Tri-State cities snubbed by current federal aid bill, mayor says
CINCINNATI (FOX19) - Under the federal aid bill as it currently exists, neither the City of Cincinnati nor any municipality in the Tri-State area would receive direct money to fight COVID-19, according to Mayor Cranley.
The White House and Senate leaders announced agreement Wednesday on the historc $2 trillion emergency bill intended to rush aid to businesses, workers and a healthcare system slammed by the coronavirus pandemic.
The current bill would distribute general allocation money to cities across the United States, which they would have discretion to use as they see fit. During his Wednesday briefing, Cranley offered the City of Cincinnati might use the money to help its police and fire departments deal with the outbreak.
But as it stands, Cincinnati won’t see any of that money, and neither would Tri-State municipalities like Blue Ash, Fairfield, Covington and Mason, Cranley said.
At issue is the bill’s population criterion. According to Cranley, a city must have a population of 500,000 to receive general allocation money.
The problem is, municipal populations are more historical accidents than accurate representations of how many people live in a ‘city’ as it is traditionally conceived.
A frequently used population measure is metropolitan statistical area — Cincinnati has Ohio’s largest MSA at 2.19 million, Columbus the second-largest MSA at 2.10 million and Cleveland the third-largest at 2.06 million.
But when it comes to the federal aid bill, only Columbus, with a municipal population of 892,533, would receive aid.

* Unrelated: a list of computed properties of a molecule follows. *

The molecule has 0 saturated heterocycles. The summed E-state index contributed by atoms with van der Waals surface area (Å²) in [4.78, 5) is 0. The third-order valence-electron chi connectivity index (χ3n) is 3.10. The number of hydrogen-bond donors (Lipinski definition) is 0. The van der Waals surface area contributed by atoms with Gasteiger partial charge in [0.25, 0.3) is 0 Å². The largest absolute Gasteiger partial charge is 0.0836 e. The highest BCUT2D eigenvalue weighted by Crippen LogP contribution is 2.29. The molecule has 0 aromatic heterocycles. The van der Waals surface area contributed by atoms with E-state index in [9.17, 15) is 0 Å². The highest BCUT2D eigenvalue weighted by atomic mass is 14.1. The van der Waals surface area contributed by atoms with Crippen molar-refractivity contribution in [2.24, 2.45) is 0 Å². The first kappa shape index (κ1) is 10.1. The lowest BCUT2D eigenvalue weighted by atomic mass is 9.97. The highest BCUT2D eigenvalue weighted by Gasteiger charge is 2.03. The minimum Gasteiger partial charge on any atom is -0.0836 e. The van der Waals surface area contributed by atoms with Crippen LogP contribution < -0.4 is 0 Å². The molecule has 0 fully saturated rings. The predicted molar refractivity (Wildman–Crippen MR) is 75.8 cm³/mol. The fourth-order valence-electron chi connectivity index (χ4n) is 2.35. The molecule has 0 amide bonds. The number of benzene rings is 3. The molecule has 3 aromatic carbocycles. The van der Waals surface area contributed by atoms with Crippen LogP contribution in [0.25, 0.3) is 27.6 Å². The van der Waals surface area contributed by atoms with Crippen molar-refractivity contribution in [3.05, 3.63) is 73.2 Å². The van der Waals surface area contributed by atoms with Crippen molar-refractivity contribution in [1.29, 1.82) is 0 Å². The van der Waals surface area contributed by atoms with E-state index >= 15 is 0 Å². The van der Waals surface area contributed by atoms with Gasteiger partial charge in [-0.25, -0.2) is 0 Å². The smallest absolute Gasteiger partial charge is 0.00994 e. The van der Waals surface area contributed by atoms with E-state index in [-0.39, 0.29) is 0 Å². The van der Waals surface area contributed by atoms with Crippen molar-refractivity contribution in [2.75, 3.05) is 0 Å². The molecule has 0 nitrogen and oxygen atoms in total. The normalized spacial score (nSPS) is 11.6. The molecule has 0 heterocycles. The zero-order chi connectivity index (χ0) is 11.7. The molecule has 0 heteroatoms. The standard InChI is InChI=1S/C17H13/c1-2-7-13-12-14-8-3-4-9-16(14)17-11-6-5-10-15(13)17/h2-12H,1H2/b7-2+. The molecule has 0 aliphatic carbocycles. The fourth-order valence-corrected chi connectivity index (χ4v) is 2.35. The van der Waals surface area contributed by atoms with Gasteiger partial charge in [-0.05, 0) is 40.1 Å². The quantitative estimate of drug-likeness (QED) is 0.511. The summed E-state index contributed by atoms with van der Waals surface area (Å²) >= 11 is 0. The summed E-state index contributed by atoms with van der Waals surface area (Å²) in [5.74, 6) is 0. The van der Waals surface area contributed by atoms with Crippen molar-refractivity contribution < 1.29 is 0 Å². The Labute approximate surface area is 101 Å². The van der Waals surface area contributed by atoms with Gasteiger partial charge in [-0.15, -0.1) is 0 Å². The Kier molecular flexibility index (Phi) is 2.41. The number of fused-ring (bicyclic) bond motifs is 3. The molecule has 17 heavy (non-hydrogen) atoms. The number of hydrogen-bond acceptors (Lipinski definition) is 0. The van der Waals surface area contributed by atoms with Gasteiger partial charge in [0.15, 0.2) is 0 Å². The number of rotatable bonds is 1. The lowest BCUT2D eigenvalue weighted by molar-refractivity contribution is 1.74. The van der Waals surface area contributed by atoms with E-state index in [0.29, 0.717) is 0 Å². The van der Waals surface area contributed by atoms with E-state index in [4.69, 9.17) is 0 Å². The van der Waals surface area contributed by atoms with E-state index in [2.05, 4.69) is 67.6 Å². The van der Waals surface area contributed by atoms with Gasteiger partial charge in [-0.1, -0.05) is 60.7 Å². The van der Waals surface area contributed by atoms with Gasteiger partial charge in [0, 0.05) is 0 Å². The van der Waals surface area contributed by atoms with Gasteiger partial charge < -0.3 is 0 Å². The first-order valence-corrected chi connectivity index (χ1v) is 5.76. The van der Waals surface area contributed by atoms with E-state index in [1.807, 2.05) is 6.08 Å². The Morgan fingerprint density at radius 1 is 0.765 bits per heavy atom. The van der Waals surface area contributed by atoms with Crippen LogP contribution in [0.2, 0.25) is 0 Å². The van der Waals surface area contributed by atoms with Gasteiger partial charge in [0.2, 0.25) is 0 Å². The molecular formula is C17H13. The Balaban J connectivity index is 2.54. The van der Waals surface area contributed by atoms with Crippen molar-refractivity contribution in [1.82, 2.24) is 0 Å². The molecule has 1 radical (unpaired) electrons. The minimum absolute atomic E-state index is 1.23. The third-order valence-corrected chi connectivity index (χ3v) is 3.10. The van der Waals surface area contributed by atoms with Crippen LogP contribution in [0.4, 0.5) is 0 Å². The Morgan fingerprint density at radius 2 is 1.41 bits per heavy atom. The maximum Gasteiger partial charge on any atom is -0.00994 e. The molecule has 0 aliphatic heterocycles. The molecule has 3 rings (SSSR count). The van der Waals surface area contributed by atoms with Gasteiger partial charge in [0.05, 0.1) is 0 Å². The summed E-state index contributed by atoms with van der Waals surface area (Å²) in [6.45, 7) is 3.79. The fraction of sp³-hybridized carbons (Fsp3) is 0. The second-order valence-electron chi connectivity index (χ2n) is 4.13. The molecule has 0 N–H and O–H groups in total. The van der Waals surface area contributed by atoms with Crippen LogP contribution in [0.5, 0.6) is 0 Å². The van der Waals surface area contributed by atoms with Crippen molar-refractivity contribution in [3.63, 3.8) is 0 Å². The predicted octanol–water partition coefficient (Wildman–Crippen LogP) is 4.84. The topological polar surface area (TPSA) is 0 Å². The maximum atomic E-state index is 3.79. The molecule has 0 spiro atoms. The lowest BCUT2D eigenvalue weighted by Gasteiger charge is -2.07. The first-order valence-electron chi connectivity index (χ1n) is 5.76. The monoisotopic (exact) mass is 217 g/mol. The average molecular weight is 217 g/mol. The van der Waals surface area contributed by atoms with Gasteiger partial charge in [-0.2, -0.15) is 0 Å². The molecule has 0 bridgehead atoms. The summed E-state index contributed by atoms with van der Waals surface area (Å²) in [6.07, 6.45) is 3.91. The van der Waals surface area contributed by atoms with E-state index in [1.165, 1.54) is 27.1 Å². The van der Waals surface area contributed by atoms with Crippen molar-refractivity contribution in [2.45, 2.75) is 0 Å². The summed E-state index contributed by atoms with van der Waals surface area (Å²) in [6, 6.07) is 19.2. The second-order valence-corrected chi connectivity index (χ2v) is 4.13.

Cincinnati’s municipal population stands at 302,605.
Just 32 cities in the country would qualify for the bill’s general allocation money, Cranley said.
A spokesperson from Cranley’s office clarified it’s possible the City of Cincinnati and other smaller municipalities could apply for various funds and programs created by the aid bill. Still, it’s the general allocation money Cranley believes the city needs to fund its fight against COVID-19.
The mayor said the population formula used by HUD’s Community Development Block Grant program would be better.
“We generally believe it’s fair,” the mayor said of the CDBG formula, "and it would deliver some dollars not only to the city and county, but a lot of places like Blue Ash and Fairfield."
Cranley clarified he is in favor of other parts of the federal aid bill, such as the increased benefits to unemployed individuals, but that “if they are going to send money to local governments, which they are going to do, they should do so fairly.”
He added Senators Rob Portman and Sherrod Brown as well as Representatives Wenstrup and Chabot have all told him they are “personally committed to lobby on that point, and we are thankful for that.”
City Health Commissioner Melba Moore announced two more cases of COVID-19 in Cincinnati, bringing the city’s total to 29.
She clarified an announcement yesterday about those who attended two bars on March 13 that were also attended by an infected person. If bar-goers go 14 days without showing symptoms — March 27 — they should consider themselves “clear.”
As to the Stay-at-Home order in effect since Tuesday, Cranley described city-wide compliance as “very good.”
The mayor said renters will not be evicted in Cincinnati during this period of the outbreak.
“Evictions, if you are a renter, are not happening,” he explained, “because the courts are closed for 30 days, and you cannot be evicted without a court order.”
Cranley continued: “That’s not to say don’t pay your rent, but you do have some time.”
A bill passerby the Ohio General Assembly Wednesday and now awaiting Gov. DeWine’s signature would replace Ohio’s canceled March 17 election with an entirely absentee-ballot election, the mayor said. The deadline to vote absentee would be April 28.
Cranley stumped briefly for Issue 7, a measure that would reduce the city’s income tax and “provide critical funding to fix the Western Hills Viaduct and things of that nature,” he said.
Supporters fear the measure has been halfway forgotten amid the pandemic, but it will remain on the ballot.
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